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American holidays: Where'd they come from?

Kendra Y. Mims is a freelance writer and online content editor in the Chicagoland area. She holds a bachelor’s degree from Columbia College Chicago in journalism. Her passions include writing, reading, and traveling.

Celebrating the less popular holidays

Enjoying a big Thanksgiving feast, exchanging gifts on Christmas or buying sweets for your sweetie on Valentine's Day have all become popular American holiday traditions, but there are many other American holidays that aren't as popular but still can be celebrated. Here are seven holidays that are less well-known in the U.S.

Little girl on flag day

Celebrating the Less Popular Holidays

Enjoying a big Thanksgiving feast, exchanging gifts on Christmas or buying sweets for your sweetie on Valentine's Day have all become popular American holiday traditions, but there are many other American holidays that aren't as popular but still can be celebrated. Here are seven holidays that are less well-known in the U.S.

Flag Day

Display your flags on June 14 to honor the U.S. flag and its legacy. According to The National Flag Day Foundation, Bernard J. Cigrand, "Father of Flag Day," made his first proposal for an annual observance of the flag in 1886. President Woodrow Wilson issued a proclamation that called for a nationwide observance, but Flag Day did not become official until President Harry Truman signed the legislation and designated June 14 as National Flag Day in 1949. Today, people celebrate Flag Day by flying their flags, sharing the flag's history with others and attending flag-raising ceremonies, parades and other festivities.

Fact: The Continental Congress adopted the stars and stripes as the pattern of the U.S. flag in 1777. Residents in Pennsylvania get Flag Day off as a holiday.

Arbor Day

Originated in Nebraska in 1872, Arbor Day falls on the last Friday in April, though some states observe it during different times of the year based on climate conditions. Arbor Day honors the importance of trees and encourages people to care for them. Plant a tree on Arbor Day, visit a garden center or enjoy the beauty of trees during a nature walk.

Fact: On the first Arbor Day in Nebraska on April 10, 1892, approximately 1 million trees were planted.

Earth Day

Earth Day is observed every year on April 22 to create awareness for the Earth’s environmental issues, such as soil, air and water pollution. You can contribute on Earth Day by walking or riding your bike instead of driving, shopping with reusable bags, carrying your lunch in recycled containers, planting trees, attending educational conferences, picking up trash in your local area or joining organizations that work toward protecting the environment.

Fact: Senator Gaylord Nelson created the first Earth Day on April 22, 1970, and 20 million people supported the movement nationwide in an effort to protect the environment.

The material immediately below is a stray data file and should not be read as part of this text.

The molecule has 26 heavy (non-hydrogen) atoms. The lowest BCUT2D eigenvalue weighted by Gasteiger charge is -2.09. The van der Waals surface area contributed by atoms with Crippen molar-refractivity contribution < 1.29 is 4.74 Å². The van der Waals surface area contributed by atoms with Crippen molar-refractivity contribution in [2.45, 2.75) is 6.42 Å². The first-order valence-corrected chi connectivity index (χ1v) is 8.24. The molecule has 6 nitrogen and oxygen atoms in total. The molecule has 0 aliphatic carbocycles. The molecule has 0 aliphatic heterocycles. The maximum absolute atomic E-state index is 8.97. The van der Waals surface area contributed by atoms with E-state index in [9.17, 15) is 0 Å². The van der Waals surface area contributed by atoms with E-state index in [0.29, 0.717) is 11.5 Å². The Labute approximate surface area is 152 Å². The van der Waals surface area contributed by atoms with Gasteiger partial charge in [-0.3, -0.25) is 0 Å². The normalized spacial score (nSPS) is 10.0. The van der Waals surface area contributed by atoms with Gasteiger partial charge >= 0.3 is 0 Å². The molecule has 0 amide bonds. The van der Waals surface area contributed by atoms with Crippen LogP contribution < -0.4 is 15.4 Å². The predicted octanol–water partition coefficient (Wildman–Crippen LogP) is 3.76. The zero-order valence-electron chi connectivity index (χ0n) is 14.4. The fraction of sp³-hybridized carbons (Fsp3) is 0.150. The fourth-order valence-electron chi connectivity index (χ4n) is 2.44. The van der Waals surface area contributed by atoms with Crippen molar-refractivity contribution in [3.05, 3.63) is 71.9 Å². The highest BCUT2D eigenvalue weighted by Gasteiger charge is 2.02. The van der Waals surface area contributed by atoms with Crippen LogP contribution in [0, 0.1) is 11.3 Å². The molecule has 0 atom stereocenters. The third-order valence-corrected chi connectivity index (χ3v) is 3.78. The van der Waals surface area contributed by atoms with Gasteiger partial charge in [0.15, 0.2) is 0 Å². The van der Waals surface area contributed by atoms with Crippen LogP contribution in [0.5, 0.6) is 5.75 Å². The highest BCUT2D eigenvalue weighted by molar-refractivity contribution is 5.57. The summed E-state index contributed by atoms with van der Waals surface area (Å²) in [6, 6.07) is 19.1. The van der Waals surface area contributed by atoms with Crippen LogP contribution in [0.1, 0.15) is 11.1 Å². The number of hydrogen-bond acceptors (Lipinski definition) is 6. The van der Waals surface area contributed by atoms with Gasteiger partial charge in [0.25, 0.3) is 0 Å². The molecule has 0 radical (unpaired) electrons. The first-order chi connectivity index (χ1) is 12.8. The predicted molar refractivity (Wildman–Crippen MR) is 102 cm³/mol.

May Day

This ancient Northern Hemisphere spring festival is a two-in-one holiday that celebrates the arrival of spring and is also recognized as International Workers' Day. This holiday is observed in many cultures. Some people celebrate May Day with bonfires, spring fertility festivals and traditional folk dancing around a maypole. In a U.S. tradition, May baskets were filled with flowers and left on someone's doorstep. Create your own May Day celebration by going out for a night of dancing, brightening up your garden for spring or enjoying a May Day brunch with fresh spring fruits, salads and May Day punch or wine, which is flavored with berries, fruits and herbs.

Fact: Wrapping colorful ribbons around a maypole is one of the holiday's popular traditions dating back to the Middle Ages.

National Day of Prayer

This holiday encourages people from all faiths and backgrounds to pray for the nation and its leaders. President Harry Truman signed a bill proclaiming the National Day of Prayer in the U.S. in 1952, and the law was amended and signed by President Reagan in 1988, permanently designating the first Thursday of May as the annual National Day of Prayer. To observe this holiday, people attend prayer services and gatherings.

Fact: The first Continental Congress called for a National Day of Prayer in 1775, and President Abraham Lincoln called for a day of prayer in 1863. Millions of people still come together today to support this holiday.

International Women's Day

This global holiday is observed on March 8 and celebrates the accomplishments of women throughout history, regardless of background or ethnicity. The first International Women's Day occurred in 1911, and the United Nations began celebrating this holiday on March 8, 1975. Celebrate women today by visiting a museum and learning about women you admire, or educate yourself on prominent women's issues and get involved in creating change. Spend time with the special ladies who have made a difference in your life.

Fact: The first National Women's Day was observed in the U.S. on February 28, 1909.

National Senior Citizens Day

This holiday recognizes the achievements of senior citizens and is observed on August 21. To show your appreciation for senior citizens, sign up to volunteer at a local retirement home, spend time with senior citizens in your community or volunteer to help out with household chores, such as washing dishes.

Fact: President Ronald Reagan declared August 21 as National Senior Citizens Day in 1988.

More on holiday traditions

Celebrate global traditions
Creating holiday traditions around food
5 best holiday festivals in the U.S.

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